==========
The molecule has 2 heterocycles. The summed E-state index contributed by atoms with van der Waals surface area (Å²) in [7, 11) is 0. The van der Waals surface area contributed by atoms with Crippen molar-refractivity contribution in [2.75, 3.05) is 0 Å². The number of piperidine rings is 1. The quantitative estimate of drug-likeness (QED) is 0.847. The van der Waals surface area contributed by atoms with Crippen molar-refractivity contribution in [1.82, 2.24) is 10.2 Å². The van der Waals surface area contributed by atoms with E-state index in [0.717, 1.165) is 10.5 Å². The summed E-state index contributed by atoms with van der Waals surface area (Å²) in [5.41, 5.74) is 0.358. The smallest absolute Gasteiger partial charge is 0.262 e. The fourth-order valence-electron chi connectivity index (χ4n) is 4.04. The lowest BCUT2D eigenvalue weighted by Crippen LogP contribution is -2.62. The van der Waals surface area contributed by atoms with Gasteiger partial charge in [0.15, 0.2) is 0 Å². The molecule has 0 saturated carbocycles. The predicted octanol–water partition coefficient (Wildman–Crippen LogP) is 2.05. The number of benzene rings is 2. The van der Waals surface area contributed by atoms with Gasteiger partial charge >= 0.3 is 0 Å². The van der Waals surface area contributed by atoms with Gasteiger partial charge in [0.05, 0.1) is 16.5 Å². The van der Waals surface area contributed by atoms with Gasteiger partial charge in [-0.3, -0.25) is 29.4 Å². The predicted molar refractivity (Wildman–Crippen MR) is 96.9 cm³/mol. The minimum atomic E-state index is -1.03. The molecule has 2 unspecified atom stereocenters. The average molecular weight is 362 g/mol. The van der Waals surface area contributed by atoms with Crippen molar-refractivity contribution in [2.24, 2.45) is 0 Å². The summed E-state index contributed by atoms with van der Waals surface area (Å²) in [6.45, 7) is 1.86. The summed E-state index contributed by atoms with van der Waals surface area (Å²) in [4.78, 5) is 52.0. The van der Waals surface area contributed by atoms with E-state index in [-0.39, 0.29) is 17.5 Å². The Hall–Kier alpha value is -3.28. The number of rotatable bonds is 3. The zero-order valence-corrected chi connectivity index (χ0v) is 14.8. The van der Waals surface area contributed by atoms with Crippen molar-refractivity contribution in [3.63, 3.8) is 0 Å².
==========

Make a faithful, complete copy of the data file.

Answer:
The molecule has 2 heterocycles. The summed E-state index contributed by atoms with van der Waals surface area (Å²) in [7, 11) is 0. The van der Waals surface area contributed by atoms with Crippen molar-refractivity contribution in [2.75, 3.05) is 0 Å². The number of piperidine rings is 1. The quantitative estimate of drug-likeness (QED) is 0.847. The van der Waals surface area contributed by atoms with Crippen molar-refractivity contribution in [1.82, 2.24) is 10.2 Å². The van der Waals surface area contributed by atoms with E-state index in [0.717, 1.165) is 10.5 Å². The summed E-state index contributed by atoms with van der Waals surface area (Å²) in [5.41, 5.74) is 0.358. The smallest absolute Gasteiger partial charge is 0.262 e. The fourth-order valence-electron chi connectivity index (χ4n) is 4.04. The lowest BCUT2D eigenvalue weighted by Crippen LogP contribution is -2.62. The van der Waals surface area contributed by atoms with Gasteiger partial charge in [0.15, 0.2) is 0 Å². The molecule has 0 saturated carbocycles. The predicted octanol–water partition coefficient (Wildman–Crippen LogP) is 2.05. The number of benzene rings is 2. The van der Waals surface area contributed by atoms with Gasteiger partial charge >= 0.3 is 0 Å². The van der Waals surface area contributed by atoms with Gasteiger partial charge in [0.05, 0.1) is 16.5 Å². The van der Waals surface area contributed by atoms with Gasteiger partial charge in [-0.3, -0.25) is 29.4 Å². The predicted molar refractivity (Wildman–Crippen MR) is 96.9 cm³/mol. The minimum atomic E-state index is -1.03. The molecule has 2 unspecified atom stereocenters. The average molecular weight is 362 g/mol. The van der Waals surface area contributed by atoms with Crippen molar-refractivity contribution in [2.24, 2.45) is 0 Å². The summed E-state index contributed by atoms with van der Waals surface area (Å²) in [6.45, 7) is 1.86. The summed E-state index contributed by atoms with van der Waals surface area (Å²) in [4.78, 5) is 52.0. The van der Waals surface area contributed by atoms with E-state index in [-0.39, 0.29) is 17.5 Å². The Hall–Kier alpha value is -3.28. The number of rotatable bonds is 3. The zero-order valence-corrected chi connectivity index (χ0v) is 14.8. The van der Waals surface area contributed by atoms with Crippen molar-refractivity contribution in [3.63, 3.8) is 0 Å².